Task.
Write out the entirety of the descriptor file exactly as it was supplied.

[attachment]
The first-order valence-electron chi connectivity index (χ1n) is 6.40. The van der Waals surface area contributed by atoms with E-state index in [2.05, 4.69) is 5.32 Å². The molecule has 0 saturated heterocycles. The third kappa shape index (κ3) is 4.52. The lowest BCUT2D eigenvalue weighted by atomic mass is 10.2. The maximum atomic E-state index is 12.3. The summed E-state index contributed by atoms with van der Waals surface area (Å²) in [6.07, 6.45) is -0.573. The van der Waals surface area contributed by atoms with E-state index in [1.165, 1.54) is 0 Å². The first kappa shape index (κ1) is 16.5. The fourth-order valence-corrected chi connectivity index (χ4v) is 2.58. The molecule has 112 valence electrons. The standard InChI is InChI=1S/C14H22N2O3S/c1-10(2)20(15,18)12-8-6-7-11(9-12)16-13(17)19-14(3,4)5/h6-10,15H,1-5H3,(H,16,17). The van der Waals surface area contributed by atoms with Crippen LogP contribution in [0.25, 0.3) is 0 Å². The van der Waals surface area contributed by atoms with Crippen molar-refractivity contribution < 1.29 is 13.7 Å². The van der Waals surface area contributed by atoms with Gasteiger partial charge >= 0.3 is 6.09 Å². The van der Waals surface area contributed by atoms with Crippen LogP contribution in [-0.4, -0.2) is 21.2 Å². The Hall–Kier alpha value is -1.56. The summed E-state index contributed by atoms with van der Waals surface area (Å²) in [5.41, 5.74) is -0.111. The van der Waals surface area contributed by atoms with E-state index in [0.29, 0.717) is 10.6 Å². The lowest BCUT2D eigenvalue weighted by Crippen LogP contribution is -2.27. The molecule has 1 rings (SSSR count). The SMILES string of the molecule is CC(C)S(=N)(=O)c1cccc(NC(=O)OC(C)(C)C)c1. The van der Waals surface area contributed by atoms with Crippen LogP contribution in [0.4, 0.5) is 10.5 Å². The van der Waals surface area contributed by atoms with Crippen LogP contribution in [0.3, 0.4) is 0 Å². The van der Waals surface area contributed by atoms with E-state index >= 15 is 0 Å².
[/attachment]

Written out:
The first-order valence-electron chi connectivity index (χ1n) is 6.40. The van der Waals surface area contributed by atoms with E-state index in [2.05, 4.69) is 5.32 Å². The molecule has 0 saturated heterocycles. The third kappa shape index (κ3) is 4.52. The lowest BCUT2D eigenvalue weighted by atomic mass is 10.2. The maximum atomic E-state index is 12.3. The summed E-state index contributed by atoms with van der Waals surface area (Å²) in [6.07, 6.45) is -0.573. The van der Waals surface area contributed by atoms with E-state index in [1.165, 1.54) is 0 Å². The first kappa shape index (κ1) is 16.5. The fourth-order valence-corrected chi connectivity index (χ4v) is 2.58. The molecule has 112 valence electrons. The standard InChI is InChI=1S/C14H22N2O3S/c1-10(2)20(15,18)12-8-6-7-11(9-12)16-13(17)19-14(3,4)5/h6-10,15H,1-5H3,(H,16,17). The van der Waals surface area contributed by atoms with Crippen LogP contribution in [0.25, 0.3) is 0 Å². The van der Waals surface area contributed by atoms with Crippen molar-refractivity contribution < 1.29 is 13.7 Å². The van der Waals surface area contributed by atoms with Gasteiger partial charge >= 0.3 is 6.09 Å². The van der Waals surface area contributed by atoms with Crippen LogP contribution in [-0.4, -0.2) is 21.2 Å². The Hall–Kier alpha value is -1.56. The summed E-state index contributed by atoms with van der Waals surface area (Å²) in [5.41, 5.74) is -0.111. The van der Waals surface area contributed by atoms with E-state index in [0.29, 0.717) is 10.6 Å². The lowest BCUT2D eigenvalue weighted by Crippen LogP contribution is -2.27. The molecule has 1 rings (SSSR count). The SMILES string of the molecule is CC(C)S(=N)(=O)c1cccc(NC(=O)OC(C)(C)C)c1. The van der Waals surface area contributed by atoms with Crippen LogP contribution in [0.4, 0.5) is 10.5 Å². The van der Waals surface area contributed by atoms with Crippen LogP contribution in [0.3, 0.4) is 0 Å². The van der Waals surface area contributed by atoms with E-state index >= 15 is 0 Å².